All of these things are factors you must consider if you are thinking of trying to shelter-in-place in an extended grid-down scenario.
Who is at Risk of Heat-Related Illness?
However, if you are elderly, young, or work or engage in extreme outdoor activities, you are at greater risk.
Heat-related illness can affect anyone at any time and can be particularly dangerous when you do not have access to immediate emergency medical services.
According to the Centers for Disease Control and Prevention,
Heat illness during practice or competition is a leading cause of death and disability among U.S. high school athletes.4
Therefore, learning how to survive extreme heat and prevent heat-related illness — without the convenience of air conditioning and immediate medical help — is essential.
5 Dangers of Extreme Heat
1. HEAT STROKE
When you experience heat stroke your body is no longer able to control its temperature and your temperature rises above 103°F. This can cause your organs to swell and the result can be permanent organ damage.
WHAT TO LOOK FOR
Some of the symptoms of heat stroke are similar to the symptoms of a regular stroke and include: 5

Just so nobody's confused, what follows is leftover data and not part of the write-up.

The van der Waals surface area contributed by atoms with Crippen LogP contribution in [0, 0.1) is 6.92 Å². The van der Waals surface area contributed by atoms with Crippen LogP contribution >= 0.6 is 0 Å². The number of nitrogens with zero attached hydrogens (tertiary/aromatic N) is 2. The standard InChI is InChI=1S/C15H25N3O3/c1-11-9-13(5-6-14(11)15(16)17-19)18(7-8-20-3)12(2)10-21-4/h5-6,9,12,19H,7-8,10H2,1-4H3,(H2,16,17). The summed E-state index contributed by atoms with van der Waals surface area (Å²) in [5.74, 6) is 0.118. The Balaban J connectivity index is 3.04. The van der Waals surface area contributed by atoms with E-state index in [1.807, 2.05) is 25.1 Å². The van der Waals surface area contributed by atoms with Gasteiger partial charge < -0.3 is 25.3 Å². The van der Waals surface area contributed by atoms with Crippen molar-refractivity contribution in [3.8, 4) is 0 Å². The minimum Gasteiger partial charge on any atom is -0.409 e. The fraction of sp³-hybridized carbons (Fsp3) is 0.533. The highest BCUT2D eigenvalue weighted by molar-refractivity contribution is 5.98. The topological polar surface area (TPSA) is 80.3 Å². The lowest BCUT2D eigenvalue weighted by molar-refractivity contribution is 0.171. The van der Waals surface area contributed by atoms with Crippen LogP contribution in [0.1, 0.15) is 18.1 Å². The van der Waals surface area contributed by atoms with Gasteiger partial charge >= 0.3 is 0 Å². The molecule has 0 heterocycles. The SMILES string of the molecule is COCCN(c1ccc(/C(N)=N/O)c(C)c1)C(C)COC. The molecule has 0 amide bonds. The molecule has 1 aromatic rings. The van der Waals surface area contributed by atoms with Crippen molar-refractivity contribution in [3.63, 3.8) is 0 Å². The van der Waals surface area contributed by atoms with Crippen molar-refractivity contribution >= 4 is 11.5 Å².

- Low blood pressure.
- Blue lips and nails.
- Cool, clammy skin.
- Red, hot, and dry skin.
- Profuse sweating.
- A throbbing headache.
- High body temperature (above 103°F), * a rectal temperature of 104°F (40°C) after exposure to a hot environment is most accurate. NOTE: While digital thermometers work very well and are convenient, don’t forget to include a non-digital, mercury free thermometer such as the Geratherm Mercury Free Rectal Thermometer in your first-aid kit.
- Slurred speech.
- Convulsion (seizure).
- Moderate to severe difficulty breathing.
- Severe vomiting and diarrhea.
- Unconsciousness for longer than a few seconds.
HOW TO RESPOND
If you show the symptoms of heat stroke, the CDC recommends that you take the following steps. 6
- Call 911 immediately — this is a medical emergency. Even with immediate medical attention heat stroke can be life-threatening or cause permanent damage.
- Move to a cooler environment.